Manufacturing and Development in Rural Areas. Derrick Slocum Rural Planning Seminar Prof. John Keller. Sources : William A. Galston and Karen J. Baehler “Rural Development in the United States” Dennis Roth “Thinking About Manufacturing: A Brief History”. Introduction.
Rural Planning Seminar
Prof. John Keller
change in rural economy this century.
-- Change generated wealth and boosted standards of living for
millions of rural residents.
1960’s created large pool of cheap surplus labor which
became the new source of comparative advantage from
rural areas during 1970’s and 1980’s.
advantage of the labor surplus.
-- ”Rural Renaissance”
the manufacturing sector to fuel rural economic growth on
a large scale.
demand, manufacturing will be important wealth generator
and important market for goods and services produced by
--Markets failed to generate adequate levels of investment in production technology in rural factories.
--Failed to provide access to advanced services.
-- Failed to develop collaborative networks.
Some Facts about Growth
--Absolute job loss during 1980-82 mainly from high-wage and low-wage manufacturing industries.
--Medium-wage manufacturing increased its constant dollar share of GNP from 1972 to 1984, mostly due to performances in high-tech industries.
--Low-wage grew in relative size. Yet, these high-growth sub- sectors were too small to offset the declines experienced in the larger industries within manufacturing.
--Between 1986 and 1991, 2.5% growth compared to 0.2% for the total non-farm business sector.
--Between 1979 and 1986, 2.3% growth compared to 1.1% for the total non-farm business sector.
Good and Bad Times
--Late 60’s into the 70’s, companies were looking for cheaper land and labor. Rural America gained an advantage.
--Low land prices, taxes, and wage rate in the country enticed many manufactures to move their facilities and jobs from urban to rural areas.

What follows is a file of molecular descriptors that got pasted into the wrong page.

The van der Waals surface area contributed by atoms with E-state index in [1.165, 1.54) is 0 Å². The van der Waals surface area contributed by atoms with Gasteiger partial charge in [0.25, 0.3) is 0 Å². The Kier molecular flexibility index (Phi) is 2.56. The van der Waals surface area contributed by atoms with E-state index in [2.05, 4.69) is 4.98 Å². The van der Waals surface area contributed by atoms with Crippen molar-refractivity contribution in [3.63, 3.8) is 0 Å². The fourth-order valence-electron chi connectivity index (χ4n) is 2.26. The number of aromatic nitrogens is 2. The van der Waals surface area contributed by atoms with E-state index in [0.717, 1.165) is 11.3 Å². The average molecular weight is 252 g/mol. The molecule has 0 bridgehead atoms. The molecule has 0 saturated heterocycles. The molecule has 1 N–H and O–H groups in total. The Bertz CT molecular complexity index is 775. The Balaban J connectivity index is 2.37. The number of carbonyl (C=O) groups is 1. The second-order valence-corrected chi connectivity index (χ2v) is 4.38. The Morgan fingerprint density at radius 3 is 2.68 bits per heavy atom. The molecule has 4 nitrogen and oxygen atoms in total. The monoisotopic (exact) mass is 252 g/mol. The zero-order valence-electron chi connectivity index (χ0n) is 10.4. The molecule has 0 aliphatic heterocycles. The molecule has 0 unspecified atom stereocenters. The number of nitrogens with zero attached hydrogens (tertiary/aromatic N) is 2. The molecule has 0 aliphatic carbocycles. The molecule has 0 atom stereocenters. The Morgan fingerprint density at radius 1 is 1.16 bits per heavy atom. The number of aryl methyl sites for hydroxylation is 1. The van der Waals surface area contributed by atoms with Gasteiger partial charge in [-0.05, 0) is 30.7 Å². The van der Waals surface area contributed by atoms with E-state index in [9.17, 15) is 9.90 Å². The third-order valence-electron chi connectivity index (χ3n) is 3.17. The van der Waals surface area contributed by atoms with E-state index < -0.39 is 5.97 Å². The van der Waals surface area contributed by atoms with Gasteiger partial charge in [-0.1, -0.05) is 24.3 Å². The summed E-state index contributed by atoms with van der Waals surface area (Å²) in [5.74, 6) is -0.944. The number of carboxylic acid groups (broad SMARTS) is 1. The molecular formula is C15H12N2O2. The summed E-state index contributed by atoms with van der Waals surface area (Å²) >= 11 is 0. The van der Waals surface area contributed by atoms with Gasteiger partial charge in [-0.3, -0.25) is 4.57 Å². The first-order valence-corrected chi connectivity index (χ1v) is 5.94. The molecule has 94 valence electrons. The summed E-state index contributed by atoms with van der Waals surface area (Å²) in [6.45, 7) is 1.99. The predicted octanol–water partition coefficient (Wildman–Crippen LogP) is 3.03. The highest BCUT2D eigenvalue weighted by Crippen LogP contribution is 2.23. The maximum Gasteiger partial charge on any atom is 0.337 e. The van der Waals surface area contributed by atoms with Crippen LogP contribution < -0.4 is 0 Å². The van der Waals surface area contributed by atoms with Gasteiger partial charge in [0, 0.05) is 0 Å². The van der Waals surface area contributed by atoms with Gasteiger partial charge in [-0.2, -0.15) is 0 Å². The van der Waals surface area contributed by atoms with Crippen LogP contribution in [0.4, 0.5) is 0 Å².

--Between 1969 and 1976, rural manufacturing increased at an average of 1.4%, while urban manufacturing declined 1.1% during that same time.
--By 1979, 44% of all rural residents lived in counties dominated by manufacturing.
--Between 1976 and 1984, rural manufacturing employment rates remained the same while urban areas expanded their goods-producing jobs 0.7%.
--The recessions of the 80’s, with trade deficits, hampered U.S. manufacturers, especially in rural areas.
--Unemployment rates rose two percentage points more in rural areas than in urban areas between 1979 and 1982, all the while, the national employment rates remained the same.
--During that period, employment in rural manufacturing dependent counties fell 5.6%.
Some Exceptions to the Rule
--Crawford County Missouri experienced a 20% job growth between 1979-1984, mostly in manufacturing.
--Hoke County North Carolina experienced a growth of more than 50% in manufacturing between 1977-1984.
--’plain vanilla’ manufacturing – bending metal, consumer products, or contributing to the motor vehicle industry.
--Regional characteristics – large minority population, concentration in more remote rural areas, jobs in food processing industries.
--Continued advantage of low taxes, low-skill, and low-wage workforce.
--Aggressive local leadership with pro-growth attitude.
--Lack of access to information and communications, high transaction costs, and historic dependence on urban economies are probably to blame.
--Build on their natural resource strength.
--Localities and States can pursue “import substitution”
--Strategies to facilitate natural processes by which new manufacturing enterprises are born from old enterprises.
--Trouble finding large enough sample, even “partially automated”.
--Likely path is adoption of new process technology.
-- Foreign investment
--Almost half of it concentrated in the South.
--Mostly in the form of acquisitions of existing business
--A period when foreign investment in U.S. manufacturing increased 42%.
--Lack of information
--Regulations at home and abroad
--Critical form of “leakage” suffered by rural areas.
--Quality of local school systems must be maintained and improved.
--Localities be responsive to the training needs of employers already in operation, especially those firms interested in retooling, including small firms.
--This reputation is in regard to one particular subgroup – individuals with a high school diploma or less.
--Economy built on branch plants embrace a culture of absentee ownership, power concentrated in the hands of a few outsiders creating a dependency between local workers, managers, and chiefs at headquarters.
--Ties between producers and ties between an industry and its community.
--Successful, small-scale, flexible manufacturing depends on the larger community to establish basic rules about job distribution, training new workers, and preventing firms from exploiting their workforce.
--Goal: a system that can innovate and adapt to market changes without sacrificing the quality and stability of jobs.
--Perpetuate existing inequities in industrial relations and fall short of the qualitative goals of development, like relieving poverty, generating attractive occupational opportunities for young people, and building community self-sufficiency.